In the case that the sector is reallocated, the Reallocated Sector Count is increased. But in about 90% of bad sectors today, they are only unreadable due to limited ECC available - known as uBER bad sectors. This is specified by the drive as uncorrectable Bit-Error Rate (uBER) and most consumer drives get 10^-14 which means up to 1 bad sector per day at 100% duty cycle, or once per 4-6 months with light consumer usage. This concerns healthy sectors - not sectors with physical damage. The drive is basically designed to cause unreadable sectors. Enterprise drives get up to 10^-16 uBER specification, meaning this problem is up to 100 times less, causing a factor 100 less bad sectors. Again, this concerns bad sectors that are NOT physically damaged. And uBER can fluctuate wildly with specific drives - it is only roughly valid for very large groups of disks.
Offline Uncorrectable is the same as Current Pending Sector but is not updated immediately (online) but instead of updated only periodically (offline). This can reveal evidence where upon overwriting unreadable sectors all evidence ine SMART had disappeared. The Current Pending Sector is reset back to 0, but when no sectors are swapped for reserve sectors, Reallocated Sector Count also stays at 0. Only the Offline Uncorrectable can betray that there were actually bad sectors in the recent past. I personally think SMART should be extended with a counter that never is reset, but counts the total number of unreadable sectors, much like UDMA CRC Error Count works for cabling errors. The raw value for this attributed is never reset either, but just stays at its value if no further cabling errors occur.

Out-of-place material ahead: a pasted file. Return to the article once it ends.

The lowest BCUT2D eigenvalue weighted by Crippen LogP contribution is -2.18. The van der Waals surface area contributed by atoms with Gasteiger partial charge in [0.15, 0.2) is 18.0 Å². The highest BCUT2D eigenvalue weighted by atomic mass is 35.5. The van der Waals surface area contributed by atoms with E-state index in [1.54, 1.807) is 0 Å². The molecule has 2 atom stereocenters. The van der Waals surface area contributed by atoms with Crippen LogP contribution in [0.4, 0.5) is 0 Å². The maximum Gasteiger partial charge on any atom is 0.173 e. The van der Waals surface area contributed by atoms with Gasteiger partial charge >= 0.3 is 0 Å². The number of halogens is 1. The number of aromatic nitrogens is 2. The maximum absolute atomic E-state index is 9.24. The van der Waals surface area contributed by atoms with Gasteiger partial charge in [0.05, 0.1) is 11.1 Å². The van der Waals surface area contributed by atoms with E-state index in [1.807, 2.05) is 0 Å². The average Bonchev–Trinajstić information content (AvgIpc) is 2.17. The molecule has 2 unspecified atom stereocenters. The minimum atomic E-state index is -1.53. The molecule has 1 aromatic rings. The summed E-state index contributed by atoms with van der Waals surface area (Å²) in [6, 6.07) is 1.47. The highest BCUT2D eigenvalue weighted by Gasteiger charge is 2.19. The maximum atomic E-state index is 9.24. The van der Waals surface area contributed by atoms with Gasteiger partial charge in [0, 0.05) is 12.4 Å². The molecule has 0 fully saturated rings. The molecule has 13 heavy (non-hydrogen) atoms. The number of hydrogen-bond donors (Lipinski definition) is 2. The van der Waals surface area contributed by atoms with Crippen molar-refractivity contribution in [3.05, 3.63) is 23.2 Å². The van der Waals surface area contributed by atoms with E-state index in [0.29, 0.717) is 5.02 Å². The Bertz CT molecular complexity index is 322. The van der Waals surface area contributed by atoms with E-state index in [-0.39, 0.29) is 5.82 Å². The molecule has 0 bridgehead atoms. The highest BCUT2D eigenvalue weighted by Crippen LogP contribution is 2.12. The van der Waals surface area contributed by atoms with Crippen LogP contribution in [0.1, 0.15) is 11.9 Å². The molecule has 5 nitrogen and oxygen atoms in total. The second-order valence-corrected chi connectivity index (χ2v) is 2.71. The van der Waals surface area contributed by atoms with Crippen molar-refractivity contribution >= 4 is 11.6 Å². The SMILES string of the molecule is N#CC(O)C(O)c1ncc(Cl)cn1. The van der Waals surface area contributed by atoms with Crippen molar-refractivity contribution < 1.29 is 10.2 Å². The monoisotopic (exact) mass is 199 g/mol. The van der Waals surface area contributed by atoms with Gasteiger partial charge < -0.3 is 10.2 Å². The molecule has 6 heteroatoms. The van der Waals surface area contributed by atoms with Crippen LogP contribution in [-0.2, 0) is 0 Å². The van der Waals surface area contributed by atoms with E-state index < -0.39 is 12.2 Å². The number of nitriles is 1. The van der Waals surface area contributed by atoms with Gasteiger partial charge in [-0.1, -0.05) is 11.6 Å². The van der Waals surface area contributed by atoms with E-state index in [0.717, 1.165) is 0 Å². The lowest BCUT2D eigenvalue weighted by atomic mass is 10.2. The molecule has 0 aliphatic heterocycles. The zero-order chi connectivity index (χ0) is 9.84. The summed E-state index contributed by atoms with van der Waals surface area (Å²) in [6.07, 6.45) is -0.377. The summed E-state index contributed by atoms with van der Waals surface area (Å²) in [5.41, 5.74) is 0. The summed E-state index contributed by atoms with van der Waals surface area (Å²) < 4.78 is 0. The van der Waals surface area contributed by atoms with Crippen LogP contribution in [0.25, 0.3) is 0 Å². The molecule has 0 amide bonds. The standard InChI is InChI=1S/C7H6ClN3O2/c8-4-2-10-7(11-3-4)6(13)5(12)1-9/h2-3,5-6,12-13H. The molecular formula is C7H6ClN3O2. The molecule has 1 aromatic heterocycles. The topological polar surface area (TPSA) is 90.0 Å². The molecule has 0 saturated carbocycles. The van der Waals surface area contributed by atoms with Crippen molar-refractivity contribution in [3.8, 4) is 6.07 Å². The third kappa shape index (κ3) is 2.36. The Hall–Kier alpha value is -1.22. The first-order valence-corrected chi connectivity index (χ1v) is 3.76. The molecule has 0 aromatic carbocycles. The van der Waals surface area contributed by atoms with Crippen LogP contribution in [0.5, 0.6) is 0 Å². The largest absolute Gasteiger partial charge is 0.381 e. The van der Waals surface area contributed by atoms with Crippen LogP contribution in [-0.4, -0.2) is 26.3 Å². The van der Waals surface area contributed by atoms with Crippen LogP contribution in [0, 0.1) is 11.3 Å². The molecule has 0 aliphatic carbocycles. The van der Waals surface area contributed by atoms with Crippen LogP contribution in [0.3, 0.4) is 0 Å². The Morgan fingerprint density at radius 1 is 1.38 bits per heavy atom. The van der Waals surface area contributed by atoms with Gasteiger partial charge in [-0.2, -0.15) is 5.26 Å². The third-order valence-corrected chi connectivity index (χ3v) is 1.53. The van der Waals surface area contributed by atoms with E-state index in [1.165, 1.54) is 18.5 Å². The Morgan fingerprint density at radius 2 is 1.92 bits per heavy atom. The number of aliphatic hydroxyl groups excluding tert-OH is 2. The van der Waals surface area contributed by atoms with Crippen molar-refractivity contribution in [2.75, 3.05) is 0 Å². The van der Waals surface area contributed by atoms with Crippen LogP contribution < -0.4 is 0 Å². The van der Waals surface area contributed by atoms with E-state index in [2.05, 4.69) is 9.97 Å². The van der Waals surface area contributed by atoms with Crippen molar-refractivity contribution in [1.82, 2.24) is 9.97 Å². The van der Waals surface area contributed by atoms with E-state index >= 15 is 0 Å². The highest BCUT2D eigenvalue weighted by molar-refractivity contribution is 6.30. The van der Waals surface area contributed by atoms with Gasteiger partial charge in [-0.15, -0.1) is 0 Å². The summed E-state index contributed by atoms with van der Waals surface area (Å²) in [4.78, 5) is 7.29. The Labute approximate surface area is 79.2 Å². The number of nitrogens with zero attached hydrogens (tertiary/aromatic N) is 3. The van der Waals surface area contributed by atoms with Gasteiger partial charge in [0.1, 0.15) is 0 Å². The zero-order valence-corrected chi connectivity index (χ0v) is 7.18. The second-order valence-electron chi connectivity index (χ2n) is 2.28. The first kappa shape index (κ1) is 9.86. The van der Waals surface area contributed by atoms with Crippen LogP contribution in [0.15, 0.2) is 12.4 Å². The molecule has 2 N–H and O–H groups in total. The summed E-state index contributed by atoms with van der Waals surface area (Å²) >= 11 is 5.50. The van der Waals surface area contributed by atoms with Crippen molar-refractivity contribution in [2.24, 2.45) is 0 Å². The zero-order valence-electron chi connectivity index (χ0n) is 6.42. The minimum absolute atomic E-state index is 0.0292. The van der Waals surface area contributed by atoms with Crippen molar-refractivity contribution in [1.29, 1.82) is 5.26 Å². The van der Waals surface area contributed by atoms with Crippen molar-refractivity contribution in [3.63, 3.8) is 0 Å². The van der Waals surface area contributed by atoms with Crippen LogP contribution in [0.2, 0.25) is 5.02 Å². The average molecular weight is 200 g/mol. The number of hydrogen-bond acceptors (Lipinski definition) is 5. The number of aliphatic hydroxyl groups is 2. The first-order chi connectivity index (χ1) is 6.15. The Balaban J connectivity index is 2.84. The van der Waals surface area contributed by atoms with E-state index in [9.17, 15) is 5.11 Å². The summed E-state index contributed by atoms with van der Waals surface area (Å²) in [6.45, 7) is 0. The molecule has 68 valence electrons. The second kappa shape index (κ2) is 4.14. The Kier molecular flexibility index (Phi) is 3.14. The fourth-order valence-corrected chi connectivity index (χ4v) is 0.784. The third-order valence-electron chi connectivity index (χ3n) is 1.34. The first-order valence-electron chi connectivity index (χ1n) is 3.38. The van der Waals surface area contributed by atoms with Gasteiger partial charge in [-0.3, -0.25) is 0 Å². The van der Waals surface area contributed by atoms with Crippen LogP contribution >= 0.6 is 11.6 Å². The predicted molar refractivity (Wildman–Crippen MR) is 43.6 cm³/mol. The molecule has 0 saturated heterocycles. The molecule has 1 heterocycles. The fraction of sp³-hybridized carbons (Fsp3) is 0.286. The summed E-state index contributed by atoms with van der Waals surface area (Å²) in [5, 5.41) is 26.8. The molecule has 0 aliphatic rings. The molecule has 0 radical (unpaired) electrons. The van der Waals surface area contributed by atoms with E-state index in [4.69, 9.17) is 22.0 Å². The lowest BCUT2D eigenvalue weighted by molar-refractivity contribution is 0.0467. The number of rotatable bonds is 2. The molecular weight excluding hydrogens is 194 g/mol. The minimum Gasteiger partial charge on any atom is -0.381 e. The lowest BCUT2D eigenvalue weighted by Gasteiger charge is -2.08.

Well i have 32GiB RAM at three of my NAS systems which use ZFS. This means memory bitflips will be detected in the form of disk corruption. Not one checksum error has arisen in the many years of service (4-5 years i think). So ECC for RAM is nice but in many circumstances you can do without.